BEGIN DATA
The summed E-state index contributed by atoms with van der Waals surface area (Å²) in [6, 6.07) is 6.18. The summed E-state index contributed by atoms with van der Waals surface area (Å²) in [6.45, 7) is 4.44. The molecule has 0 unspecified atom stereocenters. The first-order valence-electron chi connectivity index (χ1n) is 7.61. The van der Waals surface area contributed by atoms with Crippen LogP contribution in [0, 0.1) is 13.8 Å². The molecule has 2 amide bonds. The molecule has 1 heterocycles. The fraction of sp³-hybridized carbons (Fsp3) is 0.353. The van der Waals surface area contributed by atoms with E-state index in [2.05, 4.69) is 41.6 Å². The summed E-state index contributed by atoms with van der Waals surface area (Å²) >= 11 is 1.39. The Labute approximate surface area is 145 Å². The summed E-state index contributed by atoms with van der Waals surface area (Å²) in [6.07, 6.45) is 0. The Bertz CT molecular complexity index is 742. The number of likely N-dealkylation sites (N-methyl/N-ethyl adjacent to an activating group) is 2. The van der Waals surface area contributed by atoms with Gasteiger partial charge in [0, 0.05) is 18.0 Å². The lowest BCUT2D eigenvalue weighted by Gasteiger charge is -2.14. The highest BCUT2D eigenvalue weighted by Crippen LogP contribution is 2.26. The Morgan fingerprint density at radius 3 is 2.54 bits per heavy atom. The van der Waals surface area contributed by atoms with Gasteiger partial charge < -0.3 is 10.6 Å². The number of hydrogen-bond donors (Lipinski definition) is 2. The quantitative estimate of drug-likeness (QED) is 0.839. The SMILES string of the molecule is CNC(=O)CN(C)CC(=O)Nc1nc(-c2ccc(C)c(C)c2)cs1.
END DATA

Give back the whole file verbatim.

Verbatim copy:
The summed E-state index contributed by atoms with van der Waals surface area (Å²) in [6, 6.07) is 6.18. The summed E-state index contributed by atoms with van der Waals surface area (Å²) in [6.45, 7) is 4.44. The molecule has 0 unspecified atom stereocenters. The first-order valence-electron chi connectivity index (χ1n) is 7.61. The van der Waals surface area contributed by atoms with Crippen LogP contribution in [0, 0.1) is 13.8 Å². The molecule has 2 amide bonds. The molecule has 1 heterocycles. The fraction of sp³-hybridized carbons (Fsp3) is 0.353. The van der Waals surface area contributed by atoms with E-state index in [2.05, 4.69) is 41.6 Å². The summed E-state index contributed by atoms with van der Waals surface area (Å²) >= 11 is 1.39. The Labute approximate surface area is 145 Å². The summed E-state index contributed by atoms with van der Waals surface area (Å²) in [6.07, 6.45) is 0. The Bertz CT molecular complexity index is 742. The number of likely N-dealkylation sites (N-methyl/N-ethyl adjacent to an activating group) is 2. The van der Waals surface area contributed by atoms with Gasteiger partial charge in [0, 0.05) is 18.0 Å². The lowest BCUT2D eigenvalue weighted by Gasteiger charge is -2.14. The highest BCUT2D eigenvalue weighted by Crippen LogP contribution is 2.26. The Morgan fingerprint density at radius 3 is 2.54 bits per heavy atom. The van der Waals surface area contributed by atoms with Gasteiger partial charge < -0.3 is 10.6 Å². The number of hydrogen-bond donors (Lipinski definition) is 2. The quantitative estimate of drug-likeness (QED) is 0.839. The SMILES string of the molecule is CNC(=O)CN(C)CC(=O)Nc1nc(-c2ccc(C)c(C)c2)cs1.